For all the hazards of life in this small provincial town, Hartford was the best place on earth for young John Ledyard. There he would be the namesake of one of the town's leading men.
From the day Squire John arrived in the colonies until his death in 1771, he deliberately and shrewdly climbed the colonial social ladder. From an obscure Latin tutor and petty merchant, he rose to become one of Connecticut's most prominent politicians, magistrates, and businessmen. By 1753, he had been elected representative to the colonial assembly from Hartford and continued in that position until 1761. He also served as a justice of the peace in Hartford County from 1754 until his death. During the tumultuous years of the French and Indian War, the colony's governor appointed him to a variety of offices charged with overseeing colonial defense and wartime finances.
In a fashion typical of officeholders in the American colonial government, Squire John parlayed his political and legal power into financial gain. Some of that gain was direct, above-the-board remuneration. As justice of the peace, for instance, he would have received fees for issuing writs and other legal documents. But there were all kinds of other, less direct benefits to working for the government. In helping the colony obtain credit from merchants in New York or London, for instance, Squire John helped himself. That very same credit might be used to purchase supplies for the colonial militia, supplies that Squire John sold. Similarly, when he urged his colleagues in the colonial assembly to dredge parts of the Connecticut River, he did so fully aware that such a project would help him move timber from woodlands he owned in the northwest part of the colony to his sawmill downriver.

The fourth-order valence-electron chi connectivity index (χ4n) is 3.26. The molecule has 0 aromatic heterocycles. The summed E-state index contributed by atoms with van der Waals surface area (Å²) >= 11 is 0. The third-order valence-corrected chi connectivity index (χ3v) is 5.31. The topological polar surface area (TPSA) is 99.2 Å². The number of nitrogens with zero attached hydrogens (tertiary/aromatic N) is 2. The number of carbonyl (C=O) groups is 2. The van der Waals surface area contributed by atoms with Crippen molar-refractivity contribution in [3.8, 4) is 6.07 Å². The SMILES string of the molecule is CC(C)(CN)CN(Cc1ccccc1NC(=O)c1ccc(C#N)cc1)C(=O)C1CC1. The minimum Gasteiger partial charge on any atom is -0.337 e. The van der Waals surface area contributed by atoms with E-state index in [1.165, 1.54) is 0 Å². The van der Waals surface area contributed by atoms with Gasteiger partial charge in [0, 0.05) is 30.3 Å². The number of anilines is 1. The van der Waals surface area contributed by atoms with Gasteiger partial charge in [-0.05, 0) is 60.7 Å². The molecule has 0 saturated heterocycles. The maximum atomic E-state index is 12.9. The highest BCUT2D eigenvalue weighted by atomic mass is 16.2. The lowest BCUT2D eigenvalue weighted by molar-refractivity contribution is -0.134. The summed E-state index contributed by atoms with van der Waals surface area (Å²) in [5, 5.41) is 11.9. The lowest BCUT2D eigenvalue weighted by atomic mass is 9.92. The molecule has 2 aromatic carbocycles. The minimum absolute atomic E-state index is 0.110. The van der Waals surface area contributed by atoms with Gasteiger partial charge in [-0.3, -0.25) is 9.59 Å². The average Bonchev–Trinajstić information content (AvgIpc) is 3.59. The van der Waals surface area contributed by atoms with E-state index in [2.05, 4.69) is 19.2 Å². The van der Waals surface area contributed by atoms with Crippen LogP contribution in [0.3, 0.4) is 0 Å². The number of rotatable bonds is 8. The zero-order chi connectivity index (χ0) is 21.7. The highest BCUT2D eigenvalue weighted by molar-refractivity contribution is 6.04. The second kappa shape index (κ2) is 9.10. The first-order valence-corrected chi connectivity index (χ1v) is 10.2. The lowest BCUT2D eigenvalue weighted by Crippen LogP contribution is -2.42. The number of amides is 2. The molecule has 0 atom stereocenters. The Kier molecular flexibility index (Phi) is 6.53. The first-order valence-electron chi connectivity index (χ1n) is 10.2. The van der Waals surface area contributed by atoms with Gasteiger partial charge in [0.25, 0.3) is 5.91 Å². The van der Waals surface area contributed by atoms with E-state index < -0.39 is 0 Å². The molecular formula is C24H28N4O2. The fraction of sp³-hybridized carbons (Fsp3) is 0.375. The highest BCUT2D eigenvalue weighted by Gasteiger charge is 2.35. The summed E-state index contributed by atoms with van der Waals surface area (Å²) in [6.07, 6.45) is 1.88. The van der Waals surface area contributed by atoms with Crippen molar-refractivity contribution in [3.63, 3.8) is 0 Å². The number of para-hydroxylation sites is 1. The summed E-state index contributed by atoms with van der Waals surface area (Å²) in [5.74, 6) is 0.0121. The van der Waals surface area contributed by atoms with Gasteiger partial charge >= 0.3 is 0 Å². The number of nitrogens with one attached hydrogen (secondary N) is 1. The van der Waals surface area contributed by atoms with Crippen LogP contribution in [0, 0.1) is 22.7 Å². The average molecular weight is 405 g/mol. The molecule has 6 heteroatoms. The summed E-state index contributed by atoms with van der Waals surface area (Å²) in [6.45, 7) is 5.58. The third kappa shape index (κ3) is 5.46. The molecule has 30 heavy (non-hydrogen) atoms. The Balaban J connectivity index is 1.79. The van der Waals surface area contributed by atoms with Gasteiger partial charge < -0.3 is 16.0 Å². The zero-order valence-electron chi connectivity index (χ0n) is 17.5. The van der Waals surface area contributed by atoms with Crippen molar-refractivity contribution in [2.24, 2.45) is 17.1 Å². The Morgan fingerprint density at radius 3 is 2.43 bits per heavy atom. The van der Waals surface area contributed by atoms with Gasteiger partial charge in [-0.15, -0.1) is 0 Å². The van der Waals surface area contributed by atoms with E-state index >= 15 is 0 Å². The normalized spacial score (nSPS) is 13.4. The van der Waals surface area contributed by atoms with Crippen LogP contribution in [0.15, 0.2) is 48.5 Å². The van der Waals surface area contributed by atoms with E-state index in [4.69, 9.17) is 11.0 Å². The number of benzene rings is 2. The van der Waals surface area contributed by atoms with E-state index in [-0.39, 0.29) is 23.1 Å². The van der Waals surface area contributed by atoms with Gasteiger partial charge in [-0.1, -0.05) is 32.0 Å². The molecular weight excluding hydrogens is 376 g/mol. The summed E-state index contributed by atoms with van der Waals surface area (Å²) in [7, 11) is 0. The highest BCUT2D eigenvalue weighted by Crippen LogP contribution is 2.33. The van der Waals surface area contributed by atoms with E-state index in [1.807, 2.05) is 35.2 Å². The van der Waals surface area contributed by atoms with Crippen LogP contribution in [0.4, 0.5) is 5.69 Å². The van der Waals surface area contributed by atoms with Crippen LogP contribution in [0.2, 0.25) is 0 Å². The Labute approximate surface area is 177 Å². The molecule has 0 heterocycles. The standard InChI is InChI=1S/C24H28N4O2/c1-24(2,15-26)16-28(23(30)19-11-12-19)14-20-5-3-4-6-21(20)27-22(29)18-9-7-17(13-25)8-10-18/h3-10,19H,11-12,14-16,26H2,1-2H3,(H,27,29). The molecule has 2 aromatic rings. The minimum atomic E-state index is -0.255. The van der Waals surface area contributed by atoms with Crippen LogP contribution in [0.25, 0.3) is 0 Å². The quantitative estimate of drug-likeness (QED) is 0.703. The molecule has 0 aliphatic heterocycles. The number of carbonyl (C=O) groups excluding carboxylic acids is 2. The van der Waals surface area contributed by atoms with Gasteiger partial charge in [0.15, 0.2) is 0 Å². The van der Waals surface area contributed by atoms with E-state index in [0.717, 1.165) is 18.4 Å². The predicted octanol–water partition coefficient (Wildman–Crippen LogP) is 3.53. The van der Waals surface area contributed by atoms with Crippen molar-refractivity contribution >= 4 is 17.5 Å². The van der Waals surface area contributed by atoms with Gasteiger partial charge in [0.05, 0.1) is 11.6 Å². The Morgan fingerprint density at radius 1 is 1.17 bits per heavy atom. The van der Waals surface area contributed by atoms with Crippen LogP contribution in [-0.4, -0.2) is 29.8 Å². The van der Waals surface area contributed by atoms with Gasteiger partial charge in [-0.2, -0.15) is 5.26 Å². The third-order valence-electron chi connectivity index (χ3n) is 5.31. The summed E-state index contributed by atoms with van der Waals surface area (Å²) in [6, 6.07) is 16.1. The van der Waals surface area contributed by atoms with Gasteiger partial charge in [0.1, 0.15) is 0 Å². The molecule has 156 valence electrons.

The open mingling of political and personal capital was a fact of life in the Ledyards' world, and it could make a man rich. At his death, Squire John's estate was valued at nearly thirty-five hundred pounds, placing him among Hartford's wealthiest 10 percent and among the very wealthiest in the colony. Yet for all his wealth, there was nothing removed or distant about Squire John. He was no dissipated, detached aristocrat but a vigorous and devoted servant of the colony and its business. He was also a man of faith.
Although the uncompromising Calvinism of the colony's founders had long since dissipated-to the consternation of so-called New Lights such as the great Connecticut-born theologian Jonathan Edwards-Connecticut remained a Puritan colony. The vast majority of its churchgoing population continued to worship in Congregational churches, and the colony's governing elite remained overwhelmingly members of the Congregational Church. Squire John was no exception: he was an active member of Hartford's Second Church and a close friend of its pastor, Elnathan Whitman.
Excerpted from The Making of John Ledyard by EDWARD G. GRAY Copyright © 2007 by Yale University. Excerpted by permission.